It all changed when I read that book. When I reached the final pages, I realised that being an outsider was just fine if I wasn't alone. And I wasn't alone. I was surrounded by wonderful friends and an amazing family who would have gladly sat on the outside with me. It was one of the most important lessons I've ever learnt, and it changed everything. I was no longer lonely and my self-esteem crept back up. I was no longer angry and I no longer craved that attention I had before. I was so much happier in myself. I wouldn't have learnt that lesson if I had not read that book.
I was inspired by that book, Mr Gove, and I still am. Shakespeare, Dickens, Bronte and Austen; yes I enjoyed their work and I admired the concepts in them, but they were never on my list of inspirational books. At a time when my self-esteem had hit rock bottom, I wondered about who I was, and if I would ever be 'normal', Of Mice and Men was the book that I read, and was the book that lifted me from the hole I found myself in.
It is more than just a book. It is a thing of absolute beauty; a story that teaches us about raw human emotions, acceptance, friendship and kindness. It shows us the thin veil between life and death, the conflict we face in times of trouble and the tough choices between what is right, and what is easy. It challenges our stereotypes of mental health, loneliness, teaches us the concepts of mercy and hard work. These issues are presented in that story in such a way to facilitate very in-depth discussions about some important issues. It certainly made me face up to my own issues at the time.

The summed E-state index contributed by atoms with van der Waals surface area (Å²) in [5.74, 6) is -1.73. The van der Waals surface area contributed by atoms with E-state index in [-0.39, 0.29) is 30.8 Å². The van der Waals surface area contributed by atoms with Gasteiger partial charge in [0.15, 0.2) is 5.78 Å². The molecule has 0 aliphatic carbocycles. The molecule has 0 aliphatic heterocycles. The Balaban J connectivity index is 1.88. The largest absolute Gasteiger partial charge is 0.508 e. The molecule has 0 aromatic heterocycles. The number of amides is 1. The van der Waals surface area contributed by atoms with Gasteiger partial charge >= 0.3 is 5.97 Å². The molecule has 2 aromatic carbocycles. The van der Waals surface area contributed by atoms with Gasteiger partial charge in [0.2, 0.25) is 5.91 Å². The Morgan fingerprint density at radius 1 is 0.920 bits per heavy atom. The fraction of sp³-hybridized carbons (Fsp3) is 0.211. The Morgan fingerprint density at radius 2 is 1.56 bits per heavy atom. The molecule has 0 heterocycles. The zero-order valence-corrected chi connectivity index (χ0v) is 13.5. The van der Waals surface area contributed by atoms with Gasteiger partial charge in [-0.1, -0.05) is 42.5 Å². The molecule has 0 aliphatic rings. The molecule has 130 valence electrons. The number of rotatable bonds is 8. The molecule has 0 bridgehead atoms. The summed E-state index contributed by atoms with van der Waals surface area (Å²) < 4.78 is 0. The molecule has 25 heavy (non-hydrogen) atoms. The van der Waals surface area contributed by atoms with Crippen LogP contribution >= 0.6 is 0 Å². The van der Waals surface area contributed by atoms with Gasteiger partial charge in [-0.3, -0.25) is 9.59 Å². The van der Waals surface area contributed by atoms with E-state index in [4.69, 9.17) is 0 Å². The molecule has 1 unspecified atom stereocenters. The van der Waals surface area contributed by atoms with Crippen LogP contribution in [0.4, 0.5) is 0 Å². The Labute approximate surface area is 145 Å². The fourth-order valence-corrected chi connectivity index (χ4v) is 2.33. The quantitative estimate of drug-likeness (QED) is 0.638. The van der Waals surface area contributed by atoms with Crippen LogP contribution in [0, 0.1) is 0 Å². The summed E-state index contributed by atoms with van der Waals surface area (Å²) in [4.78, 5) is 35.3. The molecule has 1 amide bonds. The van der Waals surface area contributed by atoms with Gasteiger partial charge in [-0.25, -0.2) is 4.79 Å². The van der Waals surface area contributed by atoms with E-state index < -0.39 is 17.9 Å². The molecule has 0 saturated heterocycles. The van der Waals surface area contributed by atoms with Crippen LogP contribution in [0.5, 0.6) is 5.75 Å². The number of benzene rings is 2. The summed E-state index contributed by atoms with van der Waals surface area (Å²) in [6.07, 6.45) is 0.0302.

If these are not the lessons you want to continue teaching students, Mr Gove, then something is very wrong, because these lessons could help that sixteen year old student, as I was, who is struggling to cope and understand themselves and the world they live in.
In an ideal world, we wouldn't be forced to study texts in a classroom. In an ideal world, no one would have asked me to analyse why the curtains were blue in the opening scenes of Jane Eyre, or why she was reading a book about birds. In an ideal world, everybody would love reading, and no one would need to be told to read books. But, we do not live in an ideal world. We live in a world with an education system that tests students of different capabilities in the same way - a system that demands perfection in all areas and unity, when really, we should be celebrating the specific abilities of each student, and the diversity of the British student population.
Mr Gove, you want to broaden the literary horizons of students but it seems rather limiting to me to only allow literature from one sliver of the anglosphere. There is much that can be learnt from books, no matter who they are penned by. Give students copies of The Book Thief, On The Road, Little Women, The Great Gatsby, The Phantom Tollbooth and The Colour Purple. Give them To Kill and Mockingbird and Of Mice and Men. No, they aren't British Classics, but they are still classics that teach invaluable life lessons.
The biggest losers here are the students, Mr Gove. Please remember that.